So America will defend itself respectful of the sovereignty of nations and the rule of law. And we will do so in partnership with Muslim communities which are also threatened. The sooner the extremists are isolated and unwelcome in Muslim communities, the sooner we will all be safer.
Perhaps the NewsBusters folks are so intimidated by Boone's awesome star power that they feel no need to fact-check his work.
After yesterday's exercise in communist fearmongering about President Obama's upcoming televised speech to students, NewsBusters wants to get some answers. "What Does Obama Want with Our Children?" asks Mithridate Ombud, who is very concerned about Obama's plan "to circumvent parental authority and speak directly to our children in one week." Poor Mithridate just can't see through the fog, but nonetheless knows one thing for certain about Obama's speech: "[L]ike all things Obama does, it's spur of the moment and covert."
Let's consider that statement for a moment -- Obama's speech to students is "spur of the moment and covert." It's so "spur of the moment" that the Secretary of Education sent a letter to teachers on August 26 -- two weeks before the actual speech -- explaining what the speech will entail and the various ways in which their students could watch it. And it's so "covert" that, in addition to a letter from the Secretary of Education, the Department of Education put out a media advisory on the speech -- a media advisory that Ombud linked to just a few sentences earlier. I mean, really, it's a speech by the most recognizable man on the planet that will be televised nationwide on C-SPAN and streamed on the White House website -- Tom Clancy this isn't.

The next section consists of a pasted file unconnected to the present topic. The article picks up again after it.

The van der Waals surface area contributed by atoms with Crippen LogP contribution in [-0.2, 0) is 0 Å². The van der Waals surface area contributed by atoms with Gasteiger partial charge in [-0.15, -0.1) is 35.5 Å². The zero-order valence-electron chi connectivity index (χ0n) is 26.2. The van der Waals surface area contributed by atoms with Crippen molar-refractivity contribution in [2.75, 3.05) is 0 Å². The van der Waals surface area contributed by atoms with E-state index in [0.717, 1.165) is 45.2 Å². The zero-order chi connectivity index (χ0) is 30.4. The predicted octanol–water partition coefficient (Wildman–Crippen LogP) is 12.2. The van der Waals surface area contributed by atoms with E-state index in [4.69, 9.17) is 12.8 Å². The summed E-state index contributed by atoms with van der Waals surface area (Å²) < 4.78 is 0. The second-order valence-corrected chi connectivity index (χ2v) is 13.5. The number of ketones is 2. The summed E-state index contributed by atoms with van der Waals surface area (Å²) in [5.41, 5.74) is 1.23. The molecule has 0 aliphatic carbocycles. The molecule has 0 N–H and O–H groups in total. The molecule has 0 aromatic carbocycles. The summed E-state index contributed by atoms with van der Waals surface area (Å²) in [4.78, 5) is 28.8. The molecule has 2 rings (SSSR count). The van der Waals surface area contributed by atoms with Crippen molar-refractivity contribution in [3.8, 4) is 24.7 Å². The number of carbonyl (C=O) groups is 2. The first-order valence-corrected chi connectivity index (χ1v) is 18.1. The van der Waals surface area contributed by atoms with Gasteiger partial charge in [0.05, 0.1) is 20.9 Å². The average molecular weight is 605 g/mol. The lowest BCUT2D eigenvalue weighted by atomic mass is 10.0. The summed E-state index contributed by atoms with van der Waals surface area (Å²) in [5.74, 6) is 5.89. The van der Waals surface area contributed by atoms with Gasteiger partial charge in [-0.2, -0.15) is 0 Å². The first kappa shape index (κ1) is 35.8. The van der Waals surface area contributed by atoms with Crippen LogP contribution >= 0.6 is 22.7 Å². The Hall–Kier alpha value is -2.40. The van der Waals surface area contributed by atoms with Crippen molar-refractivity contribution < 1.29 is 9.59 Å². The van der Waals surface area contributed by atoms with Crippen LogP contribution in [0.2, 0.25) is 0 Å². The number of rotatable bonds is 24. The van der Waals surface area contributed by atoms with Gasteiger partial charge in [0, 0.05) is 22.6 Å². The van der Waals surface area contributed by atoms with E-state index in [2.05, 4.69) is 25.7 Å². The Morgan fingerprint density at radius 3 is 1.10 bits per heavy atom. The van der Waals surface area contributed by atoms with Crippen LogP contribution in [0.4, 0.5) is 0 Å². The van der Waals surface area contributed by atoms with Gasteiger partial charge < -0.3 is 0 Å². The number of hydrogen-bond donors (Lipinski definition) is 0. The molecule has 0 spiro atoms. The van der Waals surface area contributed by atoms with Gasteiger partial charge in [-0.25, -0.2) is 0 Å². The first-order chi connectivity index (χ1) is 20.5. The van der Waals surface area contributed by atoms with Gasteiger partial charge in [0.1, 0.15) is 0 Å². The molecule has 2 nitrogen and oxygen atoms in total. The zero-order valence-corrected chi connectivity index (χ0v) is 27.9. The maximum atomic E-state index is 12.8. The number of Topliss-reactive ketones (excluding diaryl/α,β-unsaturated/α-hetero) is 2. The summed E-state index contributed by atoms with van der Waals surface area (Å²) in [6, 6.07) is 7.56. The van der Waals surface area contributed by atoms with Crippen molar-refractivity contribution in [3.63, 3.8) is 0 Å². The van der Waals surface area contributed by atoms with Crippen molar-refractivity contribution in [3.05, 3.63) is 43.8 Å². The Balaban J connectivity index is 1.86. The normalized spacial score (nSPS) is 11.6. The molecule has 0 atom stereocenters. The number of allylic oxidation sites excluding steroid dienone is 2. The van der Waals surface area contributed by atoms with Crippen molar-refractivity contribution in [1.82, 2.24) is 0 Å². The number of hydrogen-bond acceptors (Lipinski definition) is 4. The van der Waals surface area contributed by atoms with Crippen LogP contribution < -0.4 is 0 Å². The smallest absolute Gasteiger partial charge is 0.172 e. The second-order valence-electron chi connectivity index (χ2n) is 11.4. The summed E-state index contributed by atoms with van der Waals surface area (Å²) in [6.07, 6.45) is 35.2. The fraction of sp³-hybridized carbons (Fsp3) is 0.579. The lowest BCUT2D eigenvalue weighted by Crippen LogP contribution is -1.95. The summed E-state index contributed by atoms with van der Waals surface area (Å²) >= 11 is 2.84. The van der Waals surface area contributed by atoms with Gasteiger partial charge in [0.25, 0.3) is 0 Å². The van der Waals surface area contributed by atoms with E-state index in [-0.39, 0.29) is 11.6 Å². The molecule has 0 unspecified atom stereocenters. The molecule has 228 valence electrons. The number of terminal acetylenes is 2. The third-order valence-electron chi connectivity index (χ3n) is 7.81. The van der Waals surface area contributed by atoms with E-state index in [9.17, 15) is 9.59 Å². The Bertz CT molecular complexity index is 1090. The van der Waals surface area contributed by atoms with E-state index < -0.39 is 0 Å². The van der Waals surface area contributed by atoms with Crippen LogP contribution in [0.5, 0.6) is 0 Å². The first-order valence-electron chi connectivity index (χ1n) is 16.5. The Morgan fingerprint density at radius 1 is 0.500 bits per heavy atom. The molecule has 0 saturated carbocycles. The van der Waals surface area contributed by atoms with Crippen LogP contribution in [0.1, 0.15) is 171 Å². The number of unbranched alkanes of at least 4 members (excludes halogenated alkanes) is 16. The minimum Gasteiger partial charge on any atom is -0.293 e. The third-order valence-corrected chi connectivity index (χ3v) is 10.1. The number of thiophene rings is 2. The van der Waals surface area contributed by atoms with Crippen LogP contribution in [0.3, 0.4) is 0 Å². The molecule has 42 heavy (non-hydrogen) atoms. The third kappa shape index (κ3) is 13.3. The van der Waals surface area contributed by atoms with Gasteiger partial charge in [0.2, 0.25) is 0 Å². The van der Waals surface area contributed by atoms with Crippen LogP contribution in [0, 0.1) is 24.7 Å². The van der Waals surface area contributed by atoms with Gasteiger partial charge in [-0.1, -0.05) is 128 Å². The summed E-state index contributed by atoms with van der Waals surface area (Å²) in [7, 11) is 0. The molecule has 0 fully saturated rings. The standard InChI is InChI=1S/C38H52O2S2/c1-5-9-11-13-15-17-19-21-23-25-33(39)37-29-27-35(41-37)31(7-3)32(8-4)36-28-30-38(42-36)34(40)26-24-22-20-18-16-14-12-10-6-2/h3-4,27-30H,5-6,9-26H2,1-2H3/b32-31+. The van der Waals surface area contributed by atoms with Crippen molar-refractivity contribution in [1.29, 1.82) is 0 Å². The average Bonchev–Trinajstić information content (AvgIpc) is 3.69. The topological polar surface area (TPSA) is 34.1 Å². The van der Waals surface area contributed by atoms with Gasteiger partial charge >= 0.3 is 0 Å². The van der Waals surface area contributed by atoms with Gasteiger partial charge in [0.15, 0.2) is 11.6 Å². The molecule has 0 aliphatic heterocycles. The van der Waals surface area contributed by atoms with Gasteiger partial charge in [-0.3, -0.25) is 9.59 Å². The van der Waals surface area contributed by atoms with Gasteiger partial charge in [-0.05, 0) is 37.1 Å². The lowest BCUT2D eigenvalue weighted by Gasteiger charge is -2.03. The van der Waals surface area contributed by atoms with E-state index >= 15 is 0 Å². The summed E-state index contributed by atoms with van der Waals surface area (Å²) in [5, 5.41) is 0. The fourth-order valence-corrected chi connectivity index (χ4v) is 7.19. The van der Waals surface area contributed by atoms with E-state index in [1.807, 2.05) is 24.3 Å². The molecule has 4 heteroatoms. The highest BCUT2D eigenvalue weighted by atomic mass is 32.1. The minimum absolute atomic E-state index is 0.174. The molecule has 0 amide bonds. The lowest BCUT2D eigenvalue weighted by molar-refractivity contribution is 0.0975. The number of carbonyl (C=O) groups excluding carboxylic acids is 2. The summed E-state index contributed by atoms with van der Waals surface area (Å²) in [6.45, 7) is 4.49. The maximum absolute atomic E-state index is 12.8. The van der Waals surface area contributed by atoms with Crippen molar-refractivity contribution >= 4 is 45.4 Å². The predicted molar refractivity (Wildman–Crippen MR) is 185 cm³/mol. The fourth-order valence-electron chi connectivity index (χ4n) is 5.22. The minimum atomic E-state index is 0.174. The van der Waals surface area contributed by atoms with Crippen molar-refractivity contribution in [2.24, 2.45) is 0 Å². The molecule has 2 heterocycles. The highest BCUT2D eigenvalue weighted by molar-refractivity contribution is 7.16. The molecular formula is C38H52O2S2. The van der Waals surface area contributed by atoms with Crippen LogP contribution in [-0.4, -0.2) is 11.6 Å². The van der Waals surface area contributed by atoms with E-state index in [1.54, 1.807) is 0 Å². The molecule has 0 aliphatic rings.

OK, so maybe it's neither "spur of the moment" nor "covert," but that's no reason why you still shouldn't be scared to death for your children's fragile minds. After all, writes Ombud, a bunch of Hollywood actors put together a video pledging to support the president, and that, perhaps, will give us a "flavor" of what "the NEA union that controls our children" will present to the kids. If you don't understand the connection, don't worry, because I don't either.